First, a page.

The disturbing message is the part of the Campbell statement that is rich with irony, given that it comes from someone who bears so many scars of the tug of war between the State Department and the White House over who should shape U.S. foreign policy. It is the idea that the most important thing in U.S. diplomacy and foreign policy more generally is access to the president. (I will leave aside for the moment the rather unsettling notion that the person in the very best position to get the president to take her or his call is Caroline Kennedy, whose primary political contribution is that of celebrity endorser.)
The idea that the principal job of an ambassador is to get the president on the phone grossly undervalues the role of the entire State Department and the rest of the U.S. government in relations between the United States and Japan or any other government. It suggests that all major policy issues travel through the White House, are resolved by the White House, are implemented at the behest of and with the influence of the White House, and that central to each of these is the president.
Giving out ambassadorial posts to those who have personally helped the president but who otherwise have no diplomatic experience or, in some cases, no experience with the countries in which they are being called upon to serve sends a host of lousy messages. One is that real diplomatic experience doesn't matter. Another is that in America cronyism trumps all. And another is this very un-American idea that U.S. foreign policy is more about the president than the actions of an entire government, a system, or national interests.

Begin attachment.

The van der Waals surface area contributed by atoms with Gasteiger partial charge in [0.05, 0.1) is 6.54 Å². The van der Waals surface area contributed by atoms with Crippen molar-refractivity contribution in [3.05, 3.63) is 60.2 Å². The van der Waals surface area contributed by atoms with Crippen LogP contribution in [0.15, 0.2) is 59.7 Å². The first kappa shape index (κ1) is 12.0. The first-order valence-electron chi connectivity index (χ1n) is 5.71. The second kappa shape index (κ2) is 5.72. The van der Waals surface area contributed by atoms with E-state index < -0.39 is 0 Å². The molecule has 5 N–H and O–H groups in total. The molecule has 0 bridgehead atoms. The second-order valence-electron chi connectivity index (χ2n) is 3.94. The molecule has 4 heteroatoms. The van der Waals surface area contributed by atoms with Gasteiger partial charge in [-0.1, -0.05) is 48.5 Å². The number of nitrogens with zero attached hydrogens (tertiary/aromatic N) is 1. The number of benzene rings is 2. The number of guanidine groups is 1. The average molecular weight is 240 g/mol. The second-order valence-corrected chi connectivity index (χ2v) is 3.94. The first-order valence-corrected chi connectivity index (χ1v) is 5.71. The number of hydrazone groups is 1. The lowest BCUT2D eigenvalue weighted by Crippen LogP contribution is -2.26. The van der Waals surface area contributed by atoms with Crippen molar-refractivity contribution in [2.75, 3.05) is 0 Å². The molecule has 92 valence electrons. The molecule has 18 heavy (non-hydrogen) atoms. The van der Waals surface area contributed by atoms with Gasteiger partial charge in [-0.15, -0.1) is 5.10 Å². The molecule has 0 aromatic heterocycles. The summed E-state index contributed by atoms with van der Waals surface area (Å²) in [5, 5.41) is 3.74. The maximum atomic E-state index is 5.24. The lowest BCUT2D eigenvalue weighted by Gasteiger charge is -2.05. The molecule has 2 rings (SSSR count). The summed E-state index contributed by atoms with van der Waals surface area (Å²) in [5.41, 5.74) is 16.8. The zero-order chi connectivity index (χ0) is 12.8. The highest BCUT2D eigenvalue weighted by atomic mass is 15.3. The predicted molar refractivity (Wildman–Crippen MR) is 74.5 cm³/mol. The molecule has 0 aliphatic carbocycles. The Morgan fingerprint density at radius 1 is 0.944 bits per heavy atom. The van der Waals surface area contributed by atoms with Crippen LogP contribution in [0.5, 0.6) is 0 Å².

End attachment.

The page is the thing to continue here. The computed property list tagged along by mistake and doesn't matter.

The concentration of the foreign-policy apparatus in the White House (which now boasts by far the biggest national security staff in American history, a staff almost 10 times larger than that overseen by Henry Kissinger), the acknowledged shift of much critical decision-making and actual implementation of foreign policy to the White House staff and away from the State Department, the fact that foreign governments and senior officials now often bypass the State Department and go straight to the White House to do their business, and the recent tendency to view White House or presidential statements of opinion on world affairs as the primary foreign-policy output of a United States that seemingly wants to do little other than comment on many issues -- all are bigger, more important signs of the oversized role the chief executive now plays in U.S. diplomacy. But actions like the Kennedy appointment underscore this in an unsettling way. History and common sense both show that such a concentration of focus around a single individual or seat of power reduces the input of many with vital experience and views, makes it harder to implement policies that require solutions from key departments or the whole of government, makes it harder for those agencies to do their mandated jobs, and, on top of it all, sends a really terrible message about American politics and values.